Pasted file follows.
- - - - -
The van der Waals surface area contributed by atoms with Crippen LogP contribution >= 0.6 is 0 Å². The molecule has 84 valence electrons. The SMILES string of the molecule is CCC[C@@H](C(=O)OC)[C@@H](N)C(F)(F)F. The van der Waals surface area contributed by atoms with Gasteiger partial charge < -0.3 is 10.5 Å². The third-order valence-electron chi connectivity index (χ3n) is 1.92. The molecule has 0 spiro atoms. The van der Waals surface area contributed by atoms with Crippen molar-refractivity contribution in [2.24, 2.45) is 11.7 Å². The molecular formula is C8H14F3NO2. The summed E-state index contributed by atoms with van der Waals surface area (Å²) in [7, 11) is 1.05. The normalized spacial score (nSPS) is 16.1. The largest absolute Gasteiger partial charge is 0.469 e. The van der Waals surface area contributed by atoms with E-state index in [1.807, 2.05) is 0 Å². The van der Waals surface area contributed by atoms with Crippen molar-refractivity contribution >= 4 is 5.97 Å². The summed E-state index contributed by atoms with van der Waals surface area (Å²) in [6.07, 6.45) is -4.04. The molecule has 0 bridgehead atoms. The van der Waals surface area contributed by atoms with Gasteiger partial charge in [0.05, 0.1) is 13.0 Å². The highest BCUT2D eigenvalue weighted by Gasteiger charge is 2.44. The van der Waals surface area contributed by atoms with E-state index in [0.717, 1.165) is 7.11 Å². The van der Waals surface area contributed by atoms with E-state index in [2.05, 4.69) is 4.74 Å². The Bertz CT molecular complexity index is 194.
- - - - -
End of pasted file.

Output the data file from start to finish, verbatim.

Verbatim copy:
The van der Waals surface area contributed by atoms with Crippen LogP contribution >= 0.6 is 0 Å². The molecule has 84 valence electrons. The SMILES string of the molecule is CCC[C@@H](C(=O)OC)[C@@H](N)C(F)(F)F. The van der Waals surface area contributed by atoms with Gasteiger partial charge < -0.3 is 10.5 Å². The third-order valence-electron chi connectivity index (χ3n) is 1.92. The molecule has 0 spiro atoms. The van der Waals surface area contributed by atoms with Crippen molar-refractivity contribution in [2.24, 2.45) is 11.7 Å². The molecular formula is C8H14F3NO2. The summed E-state index contributed by atoms with van der Waals surface area (Å²) in [7, 11) is 1.05. The normalized spacial score (nSPS) is 16.1. The largest absolute Gasteiger partial charge is 0.469 e. The van der Waals surface area contributed by atoms with E-state index in [1.807, 2.05) is 0 Å². The van der Waals surface area contributed by atoms with Crippen molar-refractivity contribution >= 4 is 5.97 Å². The summed E-state index contributed by atoms with van der Waals surface area (Å²) in [6.07, 6.45) is -4.04. The molecule has 0 bridgehead atoms. The van der Waals surface area contributed by atoms with Gasteiger partial charge in [0.05, 0.1) is 13.0 Å². The highest BCUT2D eigenvalue weighted by Gasteiger charge is 2.44. The van der Waals surface area contributed by atoms with E-state index in [0.717, 1.165) is 7.11 Å². The van der Waals surface area contributed by atoms with E-state index in [2.05, 4.69) is 4.74 Å². The Bertz CT molecular complexity index is 194.